Dr. King reminded us all that, “Our lives begin to end the day we become silent about things that matter.”


Demetrius Johnson, Jr.
President and CEO, Founder

Statement by Demetrius Johnson, Jr.
President and CEO, Founder, HBCU Campaign Fund

America’s issue of racism and hate has transpired for too long over the years. However, recently police brutality has taken a toll more than ever before. Because of the usage of social media, citizens have been informed more about the dreadful impact of racism and hate towards the Black community. The HBCU Campaign Fund (HCF) was founded to help students and support all Historically Black Colleges and Universities (HBCUs) and Minority-Serving Institutions (MSIs). We work tirelessly to advocate for students and those institutions we serve in making sure that their voices are heard to virtually continue serving first-generation, and underprivileged students as well as their surrounding neighborhoods.

We have recently witnessed the brutal and uncaused for deaths of George Floyd, Breonna Taylor, Ahmaud Arbery, and David McAtee that have shaken our nation and once again demonstrated the heartless discrimination against the Black community.

Our country must continue to unite to dismantle racism and bigotry in all forms and denounce race-related violence and police brutality.

HCF looks forward to joining others and partnering with our nation leaders, HBCUs, and communities we serve in working together to heal our nation on those issues of racism and hate. We must not be silent. As Dr. King once reminded us all: “Our lives begin to end the day we become silent about things that matter.”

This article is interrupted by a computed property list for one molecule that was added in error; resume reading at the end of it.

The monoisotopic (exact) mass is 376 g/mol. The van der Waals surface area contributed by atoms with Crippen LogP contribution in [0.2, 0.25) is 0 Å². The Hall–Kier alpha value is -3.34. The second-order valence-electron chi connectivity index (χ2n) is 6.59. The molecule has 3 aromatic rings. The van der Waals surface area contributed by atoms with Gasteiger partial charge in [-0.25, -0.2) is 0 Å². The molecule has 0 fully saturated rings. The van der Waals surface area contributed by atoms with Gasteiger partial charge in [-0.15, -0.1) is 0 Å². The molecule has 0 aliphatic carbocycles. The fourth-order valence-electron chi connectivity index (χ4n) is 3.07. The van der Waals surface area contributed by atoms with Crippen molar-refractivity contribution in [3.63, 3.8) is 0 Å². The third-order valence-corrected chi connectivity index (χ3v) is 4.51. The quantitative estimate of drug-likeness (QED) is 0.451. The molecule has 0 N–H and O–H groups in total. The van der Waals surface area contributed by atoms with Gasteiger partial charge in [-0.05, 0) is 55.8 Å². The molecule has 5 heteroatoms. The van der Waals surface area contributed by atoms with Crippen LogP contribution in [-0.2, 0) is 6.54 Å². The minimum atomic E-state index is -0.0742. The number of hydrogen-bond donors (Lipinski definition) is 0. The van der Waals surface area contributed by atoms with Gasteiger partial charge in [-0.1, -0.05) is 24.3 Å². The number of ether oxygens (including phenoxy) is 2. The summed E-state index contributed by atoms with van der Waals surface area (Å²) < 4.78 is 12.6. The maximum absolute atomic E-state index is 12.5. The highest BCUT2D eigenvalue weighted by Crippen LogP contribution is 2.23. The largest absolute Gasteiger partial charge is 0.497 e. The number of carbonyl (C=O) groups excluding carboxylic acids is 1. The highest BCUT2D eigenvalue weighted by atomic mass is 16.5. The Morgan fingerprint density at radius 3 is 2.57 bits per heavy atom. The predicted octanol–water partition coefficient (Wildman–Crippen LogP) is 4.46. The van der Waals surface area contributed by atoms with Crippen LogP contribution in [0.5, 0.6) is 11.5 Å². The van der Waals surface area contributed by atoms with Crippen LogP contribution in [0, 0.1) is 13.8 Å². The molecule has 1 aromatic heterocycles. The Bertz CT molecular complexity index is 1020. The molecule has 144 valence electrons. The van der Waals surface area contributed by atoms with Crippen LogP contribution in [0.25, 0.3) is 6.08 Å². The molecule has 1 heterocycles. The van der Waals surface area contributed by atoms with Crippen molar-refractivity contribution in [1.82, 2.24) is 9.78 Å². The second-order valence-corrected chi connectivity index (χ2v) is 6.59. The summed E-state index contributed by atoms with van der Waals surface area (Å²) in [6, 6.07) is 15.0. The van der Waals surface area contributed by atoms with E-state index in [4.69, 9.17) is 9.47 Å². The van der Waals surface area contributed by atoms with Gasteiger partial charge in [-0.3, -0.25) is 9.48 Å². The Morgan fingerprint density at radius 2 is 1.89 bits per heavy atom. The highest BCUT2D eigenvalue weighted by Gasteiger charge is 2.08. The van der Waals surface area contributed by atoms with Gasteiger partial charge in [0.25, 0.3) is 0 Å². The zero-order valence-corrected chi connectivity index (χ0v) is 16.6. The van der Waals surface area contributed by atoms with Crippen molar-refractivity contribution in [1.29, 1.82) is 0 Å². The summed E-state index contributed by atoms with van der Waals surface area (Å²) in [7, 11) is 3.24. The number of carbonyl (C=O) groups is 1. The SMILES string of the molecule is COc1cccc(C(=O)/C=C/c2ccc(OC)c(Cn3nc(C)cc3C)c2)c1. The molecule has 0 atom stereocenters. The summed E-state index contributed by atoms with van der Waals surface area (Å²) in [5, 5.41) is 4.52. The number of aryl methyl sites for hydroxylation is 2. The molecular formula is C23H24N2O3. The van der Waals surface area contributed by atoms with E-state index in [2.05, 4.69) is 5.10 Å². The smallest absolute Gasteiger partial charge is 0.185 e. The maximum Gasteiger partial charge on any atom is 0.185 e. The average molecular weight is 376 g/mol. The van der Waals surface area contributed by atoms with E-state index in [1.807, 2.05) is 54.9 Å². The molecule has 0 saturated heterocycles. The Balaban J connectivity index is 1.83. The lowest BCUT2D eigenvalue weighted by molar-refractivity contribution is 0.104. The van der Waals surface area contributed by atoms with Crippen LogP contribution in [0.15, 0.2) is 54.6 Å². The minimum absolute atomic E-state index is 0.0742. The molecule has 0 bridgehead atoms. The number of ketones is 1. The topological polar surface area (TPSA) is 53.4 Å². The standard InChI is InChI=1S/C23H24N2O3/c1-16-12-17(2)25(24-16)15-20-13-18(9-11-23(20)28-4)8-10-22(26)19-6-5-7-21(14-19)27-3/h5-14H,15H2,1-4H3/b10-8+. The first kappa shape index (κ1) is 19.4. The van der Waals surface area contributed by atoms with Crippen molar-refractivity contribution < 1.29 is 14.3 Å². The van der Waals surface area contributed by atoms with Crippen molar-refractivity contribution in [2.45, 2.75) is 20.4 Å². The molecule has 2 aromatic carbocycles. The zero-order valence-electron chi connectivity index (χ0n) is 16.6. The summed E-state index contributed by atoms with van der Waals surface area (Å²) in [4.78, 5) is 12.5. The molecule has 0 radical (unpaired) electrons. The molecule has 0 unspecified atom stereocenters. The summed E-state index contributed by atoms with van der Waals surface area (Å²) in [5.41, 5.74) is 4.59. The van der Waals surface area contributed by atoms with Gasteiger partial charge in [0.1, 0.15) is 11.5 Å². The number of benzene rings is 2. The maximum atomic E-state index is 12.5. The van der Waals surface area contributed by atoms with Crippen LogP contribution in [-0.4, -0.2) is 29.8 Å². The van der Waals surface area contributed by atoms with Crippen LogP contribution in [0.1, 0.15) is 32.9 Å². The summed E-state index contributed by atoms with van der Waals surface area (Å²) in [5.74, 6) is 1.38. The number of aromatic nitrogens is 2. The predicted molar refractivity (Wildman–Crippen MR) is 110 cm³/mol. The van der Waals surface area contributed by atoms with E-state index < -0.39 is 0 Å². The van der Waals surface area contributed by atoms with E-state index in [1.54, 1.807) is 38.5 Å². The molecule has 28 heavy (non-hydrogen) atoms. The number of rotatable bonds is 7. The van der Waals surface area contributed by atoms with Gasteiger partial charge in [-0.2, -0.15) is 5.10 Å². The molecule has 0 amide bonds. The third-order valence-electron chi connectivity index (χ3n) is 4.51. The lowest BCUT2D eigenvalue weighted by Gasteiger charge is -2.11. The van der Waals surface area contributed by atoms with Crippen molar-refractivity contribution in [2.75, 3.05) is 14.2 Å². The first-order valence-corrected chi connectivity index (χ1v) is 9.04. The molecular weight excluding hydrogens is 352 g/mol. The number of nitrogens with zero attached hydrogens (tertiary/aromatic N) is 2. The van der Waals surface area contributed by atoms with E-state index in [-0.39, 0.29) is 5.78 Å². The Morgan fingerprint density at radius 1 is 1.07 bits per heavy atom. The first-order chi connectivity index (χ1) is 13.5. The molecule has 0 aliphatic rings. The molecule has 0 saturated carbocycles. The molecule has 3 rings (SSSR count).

About the HBCU Campaign Fund (HCF)

HBCU Campaign Fund (HCF) is a nonprofit advocacy educational organization that is mission to support the significance and raises funds for scholarships, initiative programming, and for public and private HBCUs and MSIs. HCF remains today as a strong advocacy for students and higher education. For more information, visit www.hbcucampaignfund.org.

Huston-Tillotson University President and CEO Colette Pierce Burnette speaks on Wednesday at City Hall in Austin, Texas. Photo Credit: Thomas Negrete | Daily Texan Staff

AUSTIN, TX – Austin Mayor Steve Adler announced a task force group on Wednesday that will explore ways the city can combat institutional racism within criminal justice, health, education, finance and housing. The group will be made up of 49 members to take a comprehensive look at institutional racism and make recommendations by March.